Yucca Fries and Raisin Ketchup!
I’ve been broadening my horizons. I’ve been trying new things. I’ve been buying all those unusual vegetables I’ve never bought before.
And I’ve got two words for you.
Here’s two more: Eat It.
Why? ‘Cause it’s fuckin’ yummy-as-hell. How? I’ll tell you right now.
From the outside, yucca (or yuca?) roots are brown and long and waxy; they look kind of gnarly and not very tasty. On the inside, under their thick fibrous skin, they are snow-white, hard like turnips, slightly astringent, and, well. . . well, they do not seem very tasty inside, either. When raw.
When cooked, they soften tremendously, and break apart so as to resemble a tree-trunk that’s been exposed to the elements for millenia. Once adequately boiled, yucca roots (aka cassava) can be mashed to produce a product similar to mashed potatoes, though stickier. The mashed yucca can be eaten as a base for thick stews and sauces, much like soft polenta. Or it can be used as a “dough” to wrap around cheese and deep fry, like risotto balls (arancini).
BUT. Fried like potatoes is my favorite by far. Much more texturally and visually pleasing than mash, but way easier than crumb-rolled-stuffed-fry-ball-things. Here’s how to make that happen, plus a neat dipping sauce I made with stuff from my pantry.
When you pick out a yucca, go for the smaller, thinner ones. Yuccas have a fibrous “core” that runs down the center that should be removed, but the small, skinny ones are less likely to have much of that. Meaning, less work for you.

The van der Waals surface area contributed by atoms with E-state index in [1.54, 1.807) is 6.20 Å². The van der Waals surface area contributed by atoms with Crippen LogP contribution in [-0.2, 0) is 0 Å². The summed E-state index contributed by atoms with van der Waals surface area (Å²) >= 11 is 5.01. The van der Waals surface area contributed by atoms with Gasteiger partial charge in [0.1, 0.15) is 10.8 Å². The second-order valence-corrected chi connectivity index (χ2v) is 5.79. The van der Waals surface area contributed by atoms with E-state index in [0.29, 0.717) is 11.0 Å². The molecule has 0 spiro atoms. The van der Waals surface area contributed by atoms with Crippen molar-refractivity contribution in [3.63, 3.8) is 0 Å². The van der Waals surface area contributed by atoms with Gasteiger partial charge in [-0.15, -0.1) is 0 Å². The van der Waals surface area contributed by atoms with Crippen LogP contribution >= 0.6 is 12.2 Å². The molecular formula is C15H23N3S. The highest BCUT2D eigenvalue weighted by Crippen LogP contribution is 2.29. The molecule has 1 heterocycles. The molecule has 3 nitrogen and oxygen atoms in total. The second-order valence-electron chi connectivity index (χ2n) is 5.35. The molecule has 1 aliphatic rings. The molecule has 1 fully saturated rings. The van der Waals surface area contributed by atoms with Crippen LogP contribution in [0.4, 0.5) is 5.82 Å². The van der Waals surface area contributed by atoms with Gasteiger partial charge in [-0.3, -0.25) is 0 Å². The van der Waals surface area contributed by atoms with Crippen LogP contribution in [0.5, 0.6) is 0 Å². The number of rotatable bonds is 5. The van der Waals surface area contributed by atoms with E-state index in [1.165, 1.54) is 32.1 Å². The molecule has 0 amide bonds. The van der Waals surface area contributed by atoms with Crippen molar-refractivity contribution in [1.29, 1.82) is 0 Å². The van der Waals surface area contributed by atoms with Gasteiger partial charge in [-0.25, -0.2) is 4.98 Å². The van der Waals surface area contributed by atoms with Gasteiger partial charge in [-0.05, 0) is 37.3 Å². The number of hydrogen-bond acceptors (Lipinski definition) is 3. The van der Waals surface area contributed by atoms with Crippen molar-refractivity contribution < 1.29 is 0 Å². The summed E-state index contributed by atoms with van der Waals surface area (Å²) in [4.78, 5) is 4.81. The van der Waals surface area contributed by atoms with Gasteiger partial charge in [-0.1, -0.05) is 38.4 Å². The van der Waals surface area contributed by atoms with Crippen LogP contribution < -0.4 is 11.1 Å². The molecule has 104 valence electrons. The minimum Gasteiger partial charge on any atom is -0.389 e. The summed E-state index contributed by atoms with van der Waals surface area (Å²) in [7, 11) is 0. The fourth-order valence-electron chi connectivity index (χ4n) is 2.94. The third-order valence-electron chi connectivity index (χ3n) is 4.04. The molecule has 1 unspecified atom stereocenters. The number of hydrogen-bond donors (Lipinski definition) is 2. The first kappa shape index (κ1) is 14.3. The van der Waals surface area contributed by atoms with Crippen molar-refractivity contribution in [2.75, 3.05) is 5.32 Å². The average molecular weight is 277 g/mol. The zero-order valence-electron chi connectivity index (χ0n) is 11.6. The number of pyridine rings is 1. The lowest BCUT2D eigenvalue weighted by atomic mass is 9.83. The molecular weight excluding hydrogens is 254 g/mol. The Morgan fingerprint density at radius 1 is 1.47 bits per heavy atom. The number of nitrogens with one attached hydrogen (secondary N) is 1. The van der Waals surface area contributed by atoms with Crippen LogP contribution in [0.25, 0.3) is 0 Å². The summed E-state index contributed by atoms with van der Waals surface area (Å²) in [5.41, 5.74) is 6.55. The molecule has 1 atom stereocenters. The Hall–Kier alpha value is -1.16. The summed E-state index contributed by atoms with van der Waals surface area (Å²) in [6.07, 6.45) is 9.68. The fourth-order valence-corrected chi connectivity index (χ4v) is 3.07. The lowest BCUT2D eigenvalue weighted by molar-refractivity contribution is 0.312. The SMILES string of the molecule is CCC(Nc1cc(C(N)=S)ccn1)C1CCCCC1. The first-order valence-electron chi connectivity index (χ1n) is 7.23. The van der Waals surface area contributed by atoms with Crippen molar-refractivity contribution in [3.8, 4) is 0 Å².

Yucca Fries RecipePrint
Yucca Fries and Raisin Ketchup!
- 1 yucca root (a small one, about 1 pound, will do for two people easily)
- Vegetable oil (just about 1/4″ deep in a skillet)
- cayenne pepper
- Peel the yucca with a vegetable peeler. Make sure to remove not only the brown part, but also all the purplish-part under that. Your peeled yucca should be white white white.
- Cut it into slices about 2″ wide, then cut those in half to make thick half-moons.
- Put the yucca in a pot and cover with water; put a lid on it.
- Bring to boil over high heat, then reduce to medium-high.
- Cook about 20 minutes, then check. When the yucca pieces are kind of busted-open, they are ready. It may take up to 30 minutes.
- Remove gently with a slotted spoon and set on a cutting board to cool. As they cool they will firm up again.
- Once cool, slice each half-moon “with the grain” to give several 1/2″ x 2″ pieces. If you run into any fibrous bits, pull those out. Yuck.
- Heat the oil in a heavy skillet until hot. Add your yucca pieces and fry for about 2-3 minutes until golden. Flip and turn until all sides are golden.
- Remove to a serving dish and sprinkle with equal parts salt and cayenne pepper. Serve immediately with:
- 8 ounces tomato sauce
- 2 tablespoons raisins
- 2 cloves garlic
- 2-3 tablespoons cider vinegar
- 1-2 teaspoons brown sugar
- cayenne pepper or Tabasco sauce to taste
- salt, if necessary
- Combine all in a blender and puree. Begin with 2 tablespoons vinegar and 1 teaspoon sugar and adjust upwards to your liking.
- Serve with yucca fries.
- This will keep a week refrigerated, but will set up like jelly due to the pectin in the raisins. To soften, just microwave for a few seconds and stir.